All I Want for Christmas is a Good Pagerank – Wildcard Friday



So I wanted to do something holiday-related since the season is upon us or past us (depending on what or how you celebrate). After listening to all of the overplayed holiday tunes on the radio this week and also deciding that Destiny’s Child’s “8 Days of Christmas” should be banned from the airwaves, the best I could come up with was “All I Want for Christmas is a Good PageRank.” We all know that in order for your page to rank well on the search engines, you need to pay attention to on-page factors. Incidentally, a lot of these have to do with content, which is why I’ll be reviewing a few ways to get your content ready for 2011.

Title tags are probably the most important factor the search engines take into account when determining a page’s rank. Here are a few tips for keeping your title tags fresh and relevant.
Their length should be 70 characters or

Put the primary keyword first, the secondary keyword next and so on. However, if your company is well-known and branding is more important, it would be a good idea to put your name first followed by the keywords.
On the other hand if what you’re selling takes precedence over your brand and you’ve determined that the keywords are more important, then you can place a vertical bar followed by your company’s name or site at the end if you have room.

If you’re only targeting one or two keywords, they take up little character space and you’ve decided not to use your site’s name, then you may have room to include a value proposition or two. A good example would be “Christmas Stockings & Ornaments on SALE” or “Christmas Stockings & Ornaments – FREE Personalization.”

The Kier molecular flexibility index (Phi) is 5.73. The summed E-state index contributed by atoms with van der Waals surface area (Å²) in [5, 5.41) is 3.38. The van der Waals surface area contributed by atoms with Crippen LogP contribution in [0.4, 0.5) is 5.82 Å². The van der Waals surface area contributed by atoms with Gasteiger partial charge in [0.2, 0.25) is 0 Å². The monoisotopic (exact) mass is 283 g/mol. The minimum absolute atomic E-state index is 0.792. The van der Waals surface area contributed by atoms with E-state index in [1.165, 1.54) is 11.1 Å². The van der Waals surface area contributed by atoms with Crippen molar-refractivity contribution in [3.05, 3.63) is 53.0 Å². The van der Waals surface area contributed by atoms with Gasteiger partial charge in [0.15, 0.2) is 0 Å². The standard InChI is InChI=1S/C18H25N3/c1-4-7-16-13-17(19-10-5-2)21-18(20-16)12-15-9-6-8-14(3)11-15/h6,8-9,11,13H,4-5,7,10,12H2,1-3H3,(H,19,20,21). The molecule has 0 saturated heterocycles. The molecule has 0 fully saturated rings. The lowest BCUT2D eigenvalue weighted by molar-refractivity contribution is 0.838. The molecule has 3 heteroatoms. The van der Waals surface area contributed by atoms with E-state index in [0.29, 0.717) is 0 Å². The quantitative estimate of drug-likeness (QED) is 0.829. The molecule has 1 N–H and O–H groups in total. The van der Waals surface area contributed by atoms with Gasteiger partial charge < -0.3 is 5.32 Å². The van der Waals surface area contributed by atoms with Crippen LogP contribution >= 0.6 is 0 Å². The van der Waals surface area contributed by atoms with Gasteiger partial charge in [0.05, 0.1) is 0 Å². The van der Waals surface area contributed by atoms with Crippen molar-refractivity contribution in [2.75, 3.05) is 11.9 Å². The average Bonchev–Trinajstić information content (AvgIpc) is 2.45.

Meta descriptions are another important factor. These may not necessarily directly affect page rank, but do have an impact on click-through rates. Searchers use the few sentences below the title tag to determine what the page is about.

Length should be between 150-200 characters. Ideal length is about 170 characters.
Search engines bold the keywords. If you have 3 keywords, it’s best to try to use all 3, but make sure it sounds natural. And if you think using only 2 sounds best, then go with that.
Make sure your meta descriptions are unique for every page.
Alpha-numeric symbols are best choices when writing a meta description. And, instead of using quotes for a book title or TV show, use all caps.

Content is the last thing I’ll be talking about today. I talk about content a lot in my previous blog posts so I’ll keep this easy.

  • Try to use the same keyword every 100-150 words.
  • Each page should have about 200-300 words in content.
  • Make sure your copy sounds natural. If you’re having a hard time organizing your thoughts on the page, use bullet points and follow the inverted pyramid format.
  • Use anchor text wisely. If you’re working on a category page for hockey gear and are using “Easton hockey sticks” in the text and want to link a keyword term to a product page, make sure the page it’s pointing to is optimized for “Easton hockey sticks.”
  • Lastly, content is being duplicated more and more with shopping engines popping up. If you notice your rankings have been dropping, it may be a good idea to check that page for duplicated content by copying and pasting a sentence or two into a search engine. Just make sure they have quotation marks around all of the phrasing.